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Improving the wiki page concerning Anti-Aliasing


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Hi guys,

I don't have much knowledge (just starting to learn about it) so I don't really feel comfortable with adding infos on the wiki page but after having talked about it with Mirh, it clear that AA is a big thing and the wiki page here is not up to date neither complete.

 

To quote Mirh:

First of all we should distinguish between post processing AA (which blur image) and proper AA.
Then, FXAA and MLAA should be somewhat penalized in favor of SMAA... and so on.

 

Here you can find some nice resources I collected on the subject if you want to participate and use it in combination with your knowledge to expand the wiki page.

Quite long and exhaustive introduction to AA: http://www.beyond3d.com/content/articles/122/.

A simpler (and older) intro can be found here too: http://www.tomshardware.com/reviews/anti-aliasing-nvidia-geforce-amd-radeon,2868.html.
Interesting topic on AA injection tools: http://www.overclock.net/t/1296721/how-to-anti-aliasing-shader-injection-tools-fxaa-smaa-sweetfx-and-gedosato.

Also a brand new AA techniques seems on his way and impressive: http://www.dsogaming.com/news/epic-games-shows-incredible-new-anti-aliasing-technique-screenshots-video-comparison/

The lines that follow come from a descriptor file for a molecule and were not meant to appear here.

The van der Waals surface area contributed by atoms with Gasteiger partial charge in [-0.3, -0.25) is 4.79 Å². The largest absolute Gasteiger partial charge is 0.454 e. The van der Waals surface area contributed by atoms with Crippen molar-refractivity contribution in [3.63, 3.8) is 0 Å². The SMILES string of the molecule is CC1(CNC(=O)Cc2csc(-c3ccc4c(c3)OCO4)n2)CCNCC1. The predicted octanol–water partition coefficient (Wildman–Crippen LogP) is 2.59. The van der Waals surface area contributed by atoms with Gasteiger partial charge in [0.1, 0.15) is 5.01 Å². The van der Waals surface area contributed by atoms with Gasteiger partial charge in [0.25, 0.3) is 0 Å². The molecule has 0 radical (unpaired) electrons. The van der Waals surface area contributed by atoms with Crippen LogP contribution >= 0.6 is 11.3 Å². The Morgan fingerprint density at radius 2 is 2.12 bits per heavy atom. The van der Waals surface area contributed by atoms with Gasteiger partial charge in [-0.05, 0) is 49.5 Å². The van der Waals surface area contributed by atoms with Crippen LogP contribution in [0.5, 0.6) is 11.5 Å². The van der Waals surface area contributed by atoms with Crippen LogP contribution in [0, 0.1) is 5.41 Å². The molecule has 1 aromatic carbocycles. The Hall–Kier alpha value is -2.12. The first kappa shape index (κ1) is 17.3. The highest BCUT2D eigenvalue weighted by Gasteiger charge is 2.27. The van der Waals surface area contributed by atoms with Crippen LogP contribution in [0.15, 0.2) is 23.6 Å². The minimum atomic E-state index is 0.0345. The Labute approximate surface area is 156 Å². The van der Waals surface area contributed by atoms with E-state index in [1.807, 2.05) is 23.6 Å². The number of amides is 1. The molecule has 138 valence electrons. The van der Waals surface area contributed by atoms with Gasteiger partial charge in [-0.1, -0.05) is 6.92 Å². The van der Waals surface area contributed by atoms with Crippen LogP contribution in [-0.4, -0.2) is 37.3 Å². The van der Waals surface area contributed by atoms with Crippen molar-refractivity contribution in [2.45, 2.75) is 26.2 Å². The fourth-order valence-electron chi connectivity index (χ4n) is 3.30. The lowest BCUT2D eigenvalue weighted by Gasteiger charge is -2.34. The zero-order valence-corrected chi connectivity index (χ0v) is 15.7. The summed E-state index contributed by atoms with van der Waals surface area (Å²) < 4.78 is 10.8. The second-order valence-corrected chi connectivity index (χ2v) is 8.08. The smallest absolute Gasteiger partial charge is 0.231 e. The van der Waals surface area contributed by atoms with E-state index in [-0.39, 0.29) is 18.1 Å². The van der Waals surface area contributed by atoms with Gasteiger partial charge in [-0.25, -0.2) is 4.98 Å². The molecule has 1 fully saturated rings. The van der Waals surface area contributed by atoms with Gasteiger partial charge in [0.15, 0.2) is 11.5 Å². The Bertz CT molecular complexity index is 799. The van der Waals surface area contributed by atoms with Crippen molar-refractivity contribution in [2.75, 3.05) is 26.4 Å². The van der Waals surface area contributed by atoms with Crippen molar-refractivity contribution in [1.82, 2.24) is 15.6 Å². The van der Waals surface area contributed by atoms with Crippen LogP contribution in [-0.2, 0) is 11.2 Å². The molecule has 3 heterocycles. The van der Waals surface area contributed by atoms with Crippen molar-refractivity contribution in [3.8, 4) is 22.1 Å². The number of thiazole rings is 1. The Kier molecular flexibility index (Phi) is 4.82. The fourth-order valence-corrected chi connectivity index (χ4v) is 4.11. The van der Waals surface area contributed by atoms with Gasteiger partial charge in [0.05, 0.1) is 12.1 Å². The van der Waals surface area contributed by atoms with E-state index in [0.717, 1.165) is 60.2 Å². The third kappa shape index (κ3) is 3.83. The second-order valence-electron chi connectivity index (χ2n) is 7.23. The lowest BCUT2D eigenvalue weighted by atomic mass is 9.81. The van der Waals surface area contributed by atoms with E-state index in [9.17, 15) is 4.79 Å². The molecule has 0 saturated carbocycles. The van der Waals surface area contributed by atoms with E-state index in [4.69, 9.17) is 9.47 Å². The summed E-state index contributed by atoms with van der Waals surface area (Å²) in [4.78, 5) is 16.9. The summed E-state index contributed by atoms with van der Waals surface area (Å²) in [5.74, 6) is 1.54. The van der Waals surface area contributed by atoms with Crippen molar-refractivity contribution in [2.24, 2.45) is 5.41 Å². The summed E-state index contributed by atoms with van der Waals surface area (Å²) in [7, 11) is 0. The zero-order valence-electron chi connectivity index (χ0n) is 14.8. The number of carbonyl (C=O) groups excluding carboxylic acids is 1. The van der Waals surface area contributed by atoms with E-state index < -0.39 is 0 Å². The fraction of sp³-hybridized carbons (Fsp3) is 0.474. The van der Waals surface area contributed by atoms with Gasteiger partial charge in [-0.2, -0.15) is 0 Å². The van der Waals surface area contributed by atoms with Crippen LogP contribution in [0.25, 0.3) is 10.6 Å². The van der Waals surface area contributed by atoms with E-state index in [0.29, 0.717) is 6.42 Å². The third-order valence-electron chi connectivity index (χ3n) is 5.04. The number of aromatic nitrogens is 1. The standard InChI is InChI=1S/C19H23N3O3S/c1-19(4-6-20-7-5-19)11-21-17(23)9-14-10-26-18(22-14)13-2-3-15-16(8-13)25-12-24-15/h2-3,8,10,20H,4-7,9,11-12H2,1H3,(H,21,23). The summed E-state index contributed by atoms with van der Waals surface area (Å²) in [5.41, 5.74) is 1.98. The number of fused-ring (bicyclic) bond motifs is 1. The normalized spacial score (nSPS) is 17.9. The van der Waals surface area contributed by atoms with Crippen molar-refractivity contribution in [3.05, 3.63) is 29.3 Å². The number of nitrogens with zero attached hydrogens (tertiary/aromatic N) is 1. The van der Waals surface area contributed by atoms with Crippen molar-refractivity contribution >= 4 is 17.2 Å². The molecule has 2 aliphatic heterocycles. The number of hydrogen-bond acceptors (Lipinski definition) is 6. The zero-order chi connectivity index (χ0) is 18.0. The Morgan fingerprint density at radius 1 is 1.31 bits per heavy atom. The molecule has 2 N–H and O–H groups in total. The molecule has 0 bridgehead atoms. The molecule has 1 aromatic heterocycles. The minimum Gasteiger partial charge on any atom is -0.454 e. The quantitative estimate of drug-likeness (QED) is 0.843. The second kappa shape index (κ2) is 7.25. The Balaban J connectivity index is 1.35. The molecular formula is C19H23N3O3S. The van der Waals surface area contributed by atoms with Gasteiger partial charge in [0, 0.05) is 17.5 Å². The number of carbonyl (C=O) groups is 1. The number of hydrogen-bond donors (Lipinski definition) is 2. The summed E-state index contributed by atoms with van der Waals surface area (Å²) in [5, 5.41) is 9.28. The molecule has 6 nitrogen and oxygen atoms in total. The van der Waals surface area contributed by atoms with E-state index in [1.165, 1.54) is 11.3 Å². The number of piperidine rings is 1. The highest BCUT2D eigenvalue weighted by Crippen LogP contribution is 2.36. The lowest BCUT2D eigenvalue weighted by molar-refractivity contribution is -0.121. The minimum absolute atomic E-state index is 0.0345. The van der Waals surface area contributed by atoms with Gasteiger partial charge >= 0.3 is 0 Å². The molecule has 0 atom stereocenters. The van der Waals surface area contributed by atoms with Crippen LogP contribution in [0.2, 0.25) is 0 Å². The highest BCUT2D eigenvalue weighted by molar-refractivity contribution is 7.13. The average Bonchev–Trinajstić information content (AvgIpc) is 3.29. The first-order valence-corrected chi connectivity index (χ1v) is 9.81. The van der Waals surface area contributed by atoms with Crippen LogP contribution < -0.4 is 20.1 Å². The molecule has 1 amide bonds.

Anyone interested and competent? :-D

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Not necessarily ranking them but giving guidelines for the newcomers could be really useful I think when you see the number of misinformations concerning AA on the web.

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I would certainly like to see some comparison pictures in AA article both image quality and their impact on frame rate. Also some line between post-process and "real" antialiasing. Also more external links to other sites explaining them. 

 

EDIT: Is there actually any benchmark which would include massive amount of AA technologies which would make making comparison table easier? Games usually simply have post, proper and GPU specific if super lucky.